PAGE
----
If you can’t hand the stool sample in immediately, you should store it in a fridge, but for no longer than 24 hours. Place the container in a sealed plastic bag first.

Stool samples must be fresh – if they aren’t, the bacteria in them can multiply. This means the levels of bacteria in the stool sample won’t be the same as the levels of bacteria in your digestive system. If the levels of bacteria don’t match, the test results may not be accurate.

If you can’t hand your stool sample in immediately, find out how long it can be kept in the fridge. Your GP or the healthcare professional who requested the test will be able to tell you.

What are stool samples used for?

A doctor or another healthcare professional may ask you for a stool sample to help them diagnose or rule out a particular health condition.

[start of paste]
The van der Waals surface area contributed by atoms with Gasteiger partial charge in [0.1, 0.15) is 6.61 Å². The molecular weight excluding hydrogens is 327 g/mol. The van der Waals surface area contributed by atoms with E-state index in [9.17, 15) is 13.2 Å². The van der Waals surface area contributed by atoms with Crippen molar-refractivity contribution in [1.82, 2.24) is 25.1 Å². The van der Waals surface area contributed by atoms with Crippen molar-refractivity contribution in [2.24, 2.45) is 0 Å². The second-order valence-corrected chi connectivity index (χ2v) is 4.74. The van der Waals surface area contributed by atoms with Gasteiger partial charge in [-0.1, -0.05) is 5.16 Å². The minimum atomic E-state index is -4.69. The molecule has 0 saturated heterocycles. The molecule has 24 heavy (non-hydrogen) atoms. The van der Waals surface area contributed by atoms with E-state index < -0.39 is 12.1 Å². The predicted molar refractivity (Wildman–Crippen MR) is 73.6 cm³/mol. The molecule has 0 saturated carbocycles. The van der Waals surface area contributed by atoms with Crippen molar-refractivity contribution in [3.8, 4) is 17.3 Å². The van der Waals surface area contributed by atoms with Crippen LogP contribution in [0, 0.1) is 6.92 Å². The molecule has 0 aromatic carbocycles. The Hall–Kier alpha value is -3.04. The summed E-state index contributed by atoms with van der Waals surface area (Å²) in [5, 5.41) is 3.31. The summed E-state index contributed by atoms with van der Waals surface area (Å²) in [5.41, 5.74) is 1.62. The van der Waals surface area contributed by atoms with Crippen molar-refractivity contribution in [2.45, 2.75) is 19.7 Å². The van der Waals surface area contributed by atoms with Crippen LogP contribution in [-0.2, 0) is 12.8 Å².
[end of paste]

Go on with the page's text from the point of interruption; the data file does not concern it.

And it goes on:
Stools contain bacteria and other substances that are present in the digestive system.

By testing the levels of these substances and bacteria in your stools, it’s possible to work out what’s happening in your digestive system.

For example, a stool sample can be tested to help diagnose:

  • gastroenteritis – a common condition that causes diarrhoea and vomiting, and is usually the result of a bacterial or viral tummy bug
  • inflammatory bowel disease – such as Crohn’s disease, a condition that causes inflammation of the lining of the digestive system, and ulcerative colitis, a condition where the colon and rectum become inflamed

This information will teach you how to collect stool (poop) samples at home for your fecal occult blood test (FOBT).

About Your FOBT

A FOBT is a lab test used to check your stool for occult blood. Occult blood is blood that you can’t see by looking at your stool. There are many reasons you may have blood in your stool. Your healthcare provider will tell you why you’re having the test.